Venezuela on the Edge: Can the Region Help?



Latin American governments need to do more to help Venezuela overcome its worst political and economic crisis in more than a decade.


June 29, 2016

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Venezuela is being rocked by its worst political and economic crisis in more than a decade.1 A humanitarian crisis is taking shape in a country that has among the largest proven oil reserves in the world. With President Nicolás Maduro having neutralized the opposition-dominated National Assembly elected in December 2015 and decimated the judiciary’s independence, a negotiated, democratic solution to the crisis looks increasingly remote.

Given that Venezuela seems unable to overcome its internal divisions alone, external actors will be vital in influencing how the crisis unfolds. Yet the crisis has erupted at a moment when Latin American governments’ interest and capacity to engage in Venezuela are limited. While the Maduro government has fewer regional allies than his predecessor Hugo Chávez could count on, governments in the region are doing little to defend democratic governance in Venezuela. Despite much pro-democracy rhetoric and some mediation efforts, they seem content to let Venezuela find its own way out of the crisis—whether this means an abrupt collapse of the authoritarian government or a prolongation of its increasingly heavy-handed rule.

Latin American governments need to do more to help Venezuela overcome its impasse. The regional mechanisms established to preserve democratic governance in the Americas have dramatically underperformed in Venezuela. South American governments, such as those in Argentina, Brazil, and Chile, need to adopt a less equivocal position toward the crisis. Field research that we carried out in April in Caracas leads us to the conclusion that existing external efforts to build dialogue and mediation are unlikely to gain traction if they are not accompanied by clearer commitments to defend core democratic norms.


On May 19, 2016, President Maduro declared a state of emergency in Venezuela and argued that the country was under attack from imperialist forces led by the U.S. Central Intelligence Agency. The political and economic crisis engulfing Venezuela is rapidly deteriorating and pushing the country into an abyss. In what for decades was one of Latin America’s most prosperous countries, a combination of hyperinflation, price controls, capital flight, and falling oil prices have produced an incipient humanitarian emergency. Over the past year, Venezuela’s GDP contracted 8.4 percent while inflation rose to an astonishing 400 percent a year. The budget deficit is running at 14 percent of the country’s GDP, one of the highest levels in the world.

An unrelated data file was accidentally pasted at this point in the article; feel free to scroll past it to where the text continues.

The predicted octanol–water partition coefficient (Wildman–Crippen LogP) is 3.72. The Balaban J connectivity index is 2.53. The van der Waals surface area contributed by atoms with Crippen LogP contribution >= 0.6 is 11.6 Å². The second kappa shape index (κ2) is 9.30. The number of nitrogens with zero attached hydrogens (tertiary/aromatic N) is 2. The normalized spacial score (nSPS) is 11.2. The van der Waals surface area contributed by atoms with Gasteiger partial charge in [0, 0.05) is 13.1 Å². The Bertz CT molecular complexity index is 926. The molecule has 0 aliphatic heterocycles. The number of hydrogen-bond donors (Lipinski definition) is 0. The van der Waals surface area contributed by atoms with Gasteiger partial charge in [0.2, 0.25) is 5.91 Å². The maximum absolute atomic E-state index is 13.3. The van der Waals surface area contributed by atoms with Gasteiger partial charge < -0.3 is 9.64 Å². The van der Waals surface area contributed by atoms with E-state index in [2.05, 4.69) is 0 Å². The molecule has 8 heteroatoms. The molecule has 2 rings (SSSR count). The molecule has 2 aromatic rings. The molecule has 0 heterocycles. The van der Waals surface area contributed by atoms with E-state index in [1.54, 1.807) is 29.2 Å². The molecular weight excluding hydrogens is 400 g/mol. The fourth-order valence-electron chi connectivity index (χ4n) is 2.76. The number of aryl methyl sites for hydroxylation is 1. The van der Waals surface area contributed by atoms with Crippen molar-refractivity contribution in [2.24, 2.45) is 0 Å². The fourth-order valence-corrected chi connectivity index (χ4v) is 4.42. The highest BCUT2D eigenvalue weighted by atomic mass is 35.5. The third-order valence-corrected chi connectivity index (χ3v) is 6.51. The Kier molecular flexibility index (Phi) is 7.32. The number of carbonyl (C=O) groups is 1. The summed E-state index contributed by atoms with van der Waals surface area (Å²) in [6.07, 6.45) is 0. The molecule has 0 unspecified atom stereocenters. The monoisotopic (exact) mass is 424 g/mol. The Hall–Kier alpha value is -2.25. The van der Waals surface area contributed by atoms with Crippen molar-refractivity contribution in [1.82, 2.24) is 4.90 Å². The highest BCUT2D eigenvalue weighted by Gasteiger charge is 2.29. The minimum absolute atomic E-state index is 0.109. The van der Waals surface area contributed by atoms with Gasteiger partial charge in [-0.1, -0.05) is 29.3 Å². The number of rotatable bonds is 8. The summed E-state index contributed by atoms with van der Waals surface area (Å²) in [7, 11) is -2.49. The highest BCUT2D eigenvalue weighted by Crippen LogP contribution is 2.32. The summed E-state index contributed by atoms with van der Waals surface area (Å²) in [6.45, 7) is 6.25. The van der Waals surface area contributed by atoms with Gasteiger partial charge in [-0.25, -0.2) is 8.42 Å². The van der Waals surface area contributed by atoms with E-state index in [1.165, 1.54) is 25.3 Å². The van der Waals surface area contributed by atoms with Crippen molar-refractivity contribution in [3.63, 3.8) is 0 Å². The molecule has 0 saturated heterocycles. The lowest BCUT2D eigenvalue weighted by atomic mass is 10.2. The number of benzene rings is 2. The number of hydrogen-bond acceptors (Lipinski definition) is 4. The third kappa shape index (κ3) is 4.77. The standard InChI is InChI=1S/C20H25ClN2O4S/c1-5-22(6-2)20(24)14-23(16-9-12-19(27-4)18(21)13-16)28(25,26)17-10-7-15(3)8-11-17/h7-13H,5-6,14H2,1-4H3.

The social consequences of this situation are severe. Poverty levels previously reduced by the Chavista revolution are now being wiped out by hyperinflation. Poverty levels rose from 27 percent of the population in 2013 to 73 percent in 2015.2 Industrial production has largely stopped. The government lacks hard currency to import even milk, eggs, flour, and other basic products. Food shortages are widespread. There is an acute shortage of medicines. A major drought has forced the government to ration energy, crippling the economy even further. Falling budgets and energy shortages have forced the government to ask public employees to work only two days a week.

Violence has spread, particularly in major cities across the country. So far in 2016, 170 major looting incidents have been reported in San Cristóbal, Puerto Ordaz, Maracaibo, Caracas, and elsewhere. Violent crime has grown to epidemic proportions. Venezuela now has the highest homicide rate in the world.3 The Economist ranks Caracas as the most dangerous city in the world.

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Photo credit:Filiberto Rodriguez